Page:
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Housing: "What Killed the Home ATM in 2006?"

by Calculated Risk on 5/01/2022 02:21:00 PM

Today, in the Calculated Risk Real Estate Newsletter: Housing: “What Killed the Home ATM in 2006?”


A reader (ht SV) asked an interesting question: What killed the Home ATM in 2006?

First, the “Home ATM” is a joking reference to mortgage equity withdrawal (MEW), where homeowners extract equity from their homes – like a cash-out refinance or with a Home Equity Line of Credit (HELOC).

In this post, I’ll compare MEW for the current period to both the housing bubble and the 1978 to 1982 period. In Housing: Don’t Compare the Current Housing Boom to the Bubble and Bust, I pointed out that demographics, lending standards, and the Fed fighting inflation are similar to the 1978 to 1982 period, and dissimilar to the housing bubble – and I suggested that we look to the 1980 for parallels to the current boom and coming housing slowdown (not the bubble).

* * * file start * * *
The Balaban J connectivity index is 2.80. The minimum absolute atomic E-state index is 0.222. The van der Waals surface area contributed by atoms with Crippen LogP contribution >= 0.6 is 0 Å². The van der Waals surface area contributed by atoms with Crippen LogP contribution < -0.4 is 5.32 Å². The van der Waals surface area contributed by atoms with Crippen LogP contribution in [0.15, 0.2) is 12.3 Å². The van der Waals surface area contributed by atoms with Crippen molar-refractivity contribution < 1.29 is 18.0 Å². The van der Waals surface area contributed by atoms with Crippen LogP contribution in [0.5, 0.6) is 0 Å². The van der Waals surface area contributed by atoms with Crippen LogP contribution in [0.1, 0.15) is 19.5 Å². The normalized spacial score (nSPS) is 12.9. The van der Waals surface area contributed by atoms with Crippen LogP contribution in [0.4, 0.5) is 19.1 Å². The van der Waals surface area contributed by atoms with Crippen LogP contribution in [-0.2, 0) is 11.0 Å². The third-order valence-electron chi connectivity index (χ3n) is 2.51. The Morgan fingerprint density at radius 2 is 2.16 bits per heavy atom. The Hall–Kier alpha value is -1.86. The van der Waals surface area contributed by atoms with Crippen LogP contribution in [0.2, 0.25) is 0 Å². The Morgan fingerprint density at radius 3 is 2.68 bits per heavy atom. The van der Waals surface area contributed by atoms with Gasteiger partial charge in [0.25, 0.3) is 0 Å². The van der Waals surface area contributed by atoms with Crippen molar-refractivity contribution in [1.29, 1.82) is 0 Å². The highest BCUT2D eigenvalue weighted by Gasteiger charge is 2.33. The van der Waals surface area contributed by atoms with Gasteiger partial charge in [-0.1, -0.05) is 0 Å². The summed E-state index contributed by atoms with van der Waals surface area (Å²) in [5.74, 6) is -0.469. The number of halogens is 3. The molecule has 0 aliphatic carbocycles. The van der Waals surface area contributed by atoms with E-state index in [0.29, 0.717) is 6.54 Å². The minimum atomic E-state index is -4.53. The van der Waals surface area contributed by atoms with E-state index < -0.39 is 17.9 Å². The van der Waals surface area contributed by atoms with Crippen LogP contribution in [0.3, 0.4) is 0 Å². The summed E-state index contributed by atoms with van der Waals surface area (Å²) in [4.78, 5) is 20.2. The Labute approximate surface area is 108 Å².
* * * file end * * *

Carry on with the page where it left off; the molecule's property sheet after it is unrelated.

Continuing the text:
The following graph shows the net equity extraction, or mortgage equity withdrawal (MEW), results, using the Flow of Funds (and BEA data) compared to the Kennedy-Greenspan method.

Note that MEW (as a percent of DPI) was at about the same level in 1980 as today and is well below the peak bubble years.

So, this is another reason – along with similar demographics, lending standards, and concerns about inflation – to compare the current housing market to the 1978 to 1982 period, and not to the housing bubble. (Of course, there are differences too).

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